By Matthew A. Ward
PORTSMOUTH, Va (Reuters) - Virginia would halt taxpayer-funded abortions for low-income women in cases where the fetus is severely physically deformed or mentally deficient under Republican-backed legislation passed Friday by state lawmakers.
The House of Delegates voted 64-35 to strip the Board of Health of its ability to fund abortions for Medicaid recipients when a physician certifies that the fetus would be born with a "gross and totally incapacitating physical deformity or mental deficiency."
The measure comes amid a raft of conservative bills in the Virginia General Assembly, which shifted to the right following the 2011 general election.
Separate legislation backed by the state Senate on Wednesday would require women to be given an ultrasound and the chance to see the fetal image before an abortion is performed.
Legislation that would have banned abortions after 20 weeks of pregnancy was narrowly defeated in a Senate committee on Wednesday.
The Virginia Progressive Caucus said in a statement that the de-funding bill passed by the House on Friday lacked compassion and put government in the middle of a painful decision.
"When you are denying Medicaid funding for abortion, for some women you are denying their ability to get one," Democratic Delegate Jennifer McClellan argued during the House debate.
But Republican Delegate Mark Cole said the bill he co-sponsored would not ban abortions for poor women.
"All we're talking about is who's going to be forced to pay for this. There's organizations like Planned Parenthood that could pay for this," he said.
Democratic Delegate Mark Sickles told House members that only 10 abortions fitting the bill's criteria occurred last year.
The House also approved legislation on Friday that would allow faith-based adoption agencies to deny placements based on religious beliefs, including opposition to homosexuality. Lawmakers approved the measure 71-28 without debate.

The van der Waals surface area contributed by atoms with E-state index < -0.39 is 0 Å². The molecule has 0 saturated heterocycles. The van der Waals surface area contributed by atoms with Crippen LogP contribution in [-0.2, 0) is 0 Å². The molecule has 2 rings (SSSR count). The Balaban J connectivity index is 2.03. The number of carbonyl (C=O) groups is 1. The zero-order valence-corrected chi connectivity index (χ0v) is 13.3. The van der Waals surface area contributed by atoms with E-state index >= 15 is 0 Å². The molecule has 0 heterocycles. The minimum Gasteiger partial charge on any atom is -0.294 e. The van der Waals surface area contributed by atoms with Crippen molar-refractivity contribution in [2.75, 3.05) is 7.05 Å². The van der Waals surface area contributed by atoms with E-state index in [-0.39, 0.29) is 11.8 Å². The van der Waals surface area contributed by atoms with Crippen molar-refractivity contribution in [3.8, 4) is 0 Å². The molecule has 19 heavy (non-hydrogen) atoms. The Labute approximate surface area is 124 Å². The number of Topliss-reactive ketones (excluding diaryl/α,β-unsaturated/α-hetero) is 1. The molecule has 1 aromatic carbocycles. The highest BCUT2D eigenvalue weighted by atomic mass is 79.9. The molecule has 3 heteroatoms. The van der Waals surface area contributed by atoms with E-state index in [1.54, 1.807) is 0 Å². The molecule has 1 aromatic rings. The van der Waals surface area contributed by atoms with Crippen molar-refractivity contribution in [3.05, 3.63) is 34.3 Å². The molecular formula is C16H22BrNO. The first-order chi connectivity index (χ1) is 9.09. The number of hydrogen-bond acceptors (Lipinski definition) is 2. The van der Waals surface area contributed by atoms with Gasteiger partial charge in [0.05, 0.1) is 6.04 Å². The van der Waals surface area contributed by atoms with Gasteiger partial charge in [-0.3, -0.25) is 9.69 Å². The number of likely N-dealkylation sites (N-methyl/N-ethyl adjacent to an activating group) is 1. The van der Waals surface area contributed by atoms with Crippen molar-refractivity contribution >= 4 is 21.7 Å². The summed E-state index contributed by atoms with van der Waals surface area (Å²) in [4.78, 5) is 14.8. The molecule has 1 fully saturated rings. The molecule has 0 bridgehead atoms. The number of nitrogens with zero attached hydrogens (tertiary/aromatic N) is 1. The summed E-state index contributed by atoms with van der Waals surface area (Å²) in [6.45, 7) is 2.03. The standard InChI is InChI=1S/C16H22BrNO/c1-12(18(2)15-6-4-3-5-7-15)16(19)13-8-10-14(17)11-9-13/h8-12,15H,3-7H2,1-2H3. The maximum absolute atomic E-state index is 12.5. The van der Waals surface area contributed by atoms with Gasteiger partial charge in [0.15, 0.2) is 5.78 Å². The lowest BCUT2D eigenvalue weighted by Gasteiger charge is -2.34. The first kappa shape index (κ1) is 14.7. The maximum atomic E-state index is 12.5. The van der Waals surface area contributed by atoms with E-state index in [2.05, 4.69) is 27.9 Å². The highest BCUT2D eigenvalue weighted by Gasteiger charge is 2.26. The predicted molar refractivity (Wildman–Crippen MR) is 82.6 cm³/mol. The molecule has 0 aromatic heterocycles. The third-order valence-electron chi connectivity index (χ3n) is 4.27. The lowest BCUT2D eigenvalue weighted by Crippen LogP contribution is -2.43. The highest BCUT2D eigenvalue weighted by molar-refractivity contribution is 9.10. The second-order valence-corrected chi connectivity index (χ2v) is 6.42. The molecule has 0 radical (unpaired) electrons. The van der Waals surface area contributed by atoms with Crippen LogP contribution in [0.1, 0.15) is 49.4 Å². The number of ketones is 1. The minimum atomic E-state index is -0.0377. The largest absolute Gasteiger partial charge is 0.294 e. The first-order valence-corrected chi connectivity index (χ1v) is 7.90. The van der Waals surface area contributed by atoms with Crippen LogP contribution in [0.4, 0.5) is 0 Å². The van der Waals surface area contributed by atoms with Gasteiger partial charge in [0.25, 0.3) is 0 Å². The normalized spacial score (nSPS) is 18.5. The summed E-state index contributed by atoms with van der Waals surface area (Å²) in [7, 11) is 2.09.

Under the measure, private adoption agencies would not be required to consider or consent to foster care or adoption placements in conflict with the religious tenets of the agency's sponsor or any organization or institution affiliated with the agency.
The measure prohibits damages claims for such refusals. It would put into state law a controversial Board of Social Services decision last year to allow state-licensed adoption agencies to consider sexual orientation, age, disability, gender, family status and political beliefs during placements.
Critics of the bill argue that its main intent is to allow discrimination against prospective parents who are gay, lesbian, bisexual or transgender.
Noting that a Senate version of the bill also received final committee endorsement on Friday, Equality Virginia Executive Director James Parrish said lawmakers were more concerned about protecting agencies' financial interests than children in the system.
"What we're even more concerned about, there's nothing protecting LGBT (lesbian, gay, bisexual or transgender) children in the system from being placed in unfriendly homes," he said.
A spokesman for Republican Governor Bob McDonnell told Reuters in an email Friday that the governor would sign the adoption bill and review the abortion measure if they reach his desk.
(Editing by Colleen Jenkins and Tim Gaynor)
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